The production of antibodies relies on the in vivo humoral response. Simple immunizations of many foreign molecules, viruses or cells can elicit a strong antibody response whilst some substances fail to induce a strong response. The immune system can be manipulated to increase the response by modifying either the antigen or the host. Until recently these modifications were empirically discovered but now increased understanding of the immune system allows a more rational approach.
Proteins, peptides, carbohydrates, nucleic acids, lipids and many other naturally occurring or synthetic compounds can act as successful immunogens. Peptides and non protein antigens usually need to be conjugated to a carrier protein (bovine serum albumin or keyhole limpet hemocyanin) to become good immunogens. This is due to their small size and the carrier is needed to provide the class II T receptor binding sites. Additionally these may need to be administered with an adjuvant to ensure a high quality/quantity response. Adjuvants are non-specific stimulators of the immune response. They allow smaller doses of antigen to be used and the antibody response is more persistent.
Hybridoma cell culture at Abcam
Polyclonal antibodies are made by immunizing with antigen X. Repeated immunizations of the same antigen at intervals of several weeks, stimulates specific B cells to produce large amounts of the anti X antibodies in the blood. Because many different B cells are stimulated by antigen X, the blood will contain a variety of anti X antibodies, each binding X in a slightly different way. The immune-sera can be used in its crude form where high levels of specific antibodies are present, or the specific antibodies can be isolated from sera components by affinity purification.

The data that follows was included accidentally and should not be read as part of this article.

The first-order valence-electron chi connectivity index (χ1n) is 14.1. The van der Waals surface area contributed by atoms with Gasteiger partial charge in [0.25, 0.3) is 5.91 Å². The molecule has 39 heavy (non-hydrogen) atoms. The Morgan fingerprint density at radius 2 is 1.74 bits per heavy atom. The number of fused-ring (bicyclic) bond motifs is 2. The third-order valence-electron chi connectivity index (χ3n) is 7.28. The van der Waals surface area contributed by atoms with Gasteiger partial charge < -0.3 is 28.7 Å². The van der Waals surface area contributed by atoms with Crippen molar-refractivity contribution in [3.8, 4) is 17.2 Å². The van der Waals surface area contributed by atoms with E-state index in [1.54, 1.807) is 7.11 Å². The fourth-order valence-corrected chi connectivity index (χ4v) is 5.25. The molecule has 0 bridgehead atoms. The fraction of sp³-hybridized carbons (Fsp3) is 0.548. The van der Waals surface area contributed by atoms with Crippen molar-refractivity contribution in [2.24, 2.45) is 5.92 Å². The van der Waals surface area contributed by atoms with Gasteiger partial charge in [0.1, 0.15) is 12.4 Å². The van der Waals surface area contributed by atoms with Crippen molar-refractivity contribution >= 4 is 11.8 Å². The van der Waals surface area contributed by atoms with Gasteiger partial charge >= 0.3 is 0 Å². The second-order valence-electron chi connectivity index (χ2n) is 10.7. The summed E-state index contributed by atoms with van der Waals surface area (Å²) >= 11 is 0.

To produce monoclonals the same immunization protocol is used and all antibody forming cells (e.g. mature B cells/B cells) are removed. These are fused with immortal tumor cells to become hybridomas, which are screened for antibody production. The hybridomas that produce antibodies are given clone names, which are uniquely assigned to permit identification. The antibody producing hybridoma cells are cloned by isolation and cultivated using tissue culture or within mice to produce ascites fluid. Unlike polyclonal antibodies these are homogeneous antibodies with defined specificity. The antibody secreted by the cells into the culture media can be harvested. The tissue culture supernatant can be used in its crude form, or it can be further purified by affinity purification.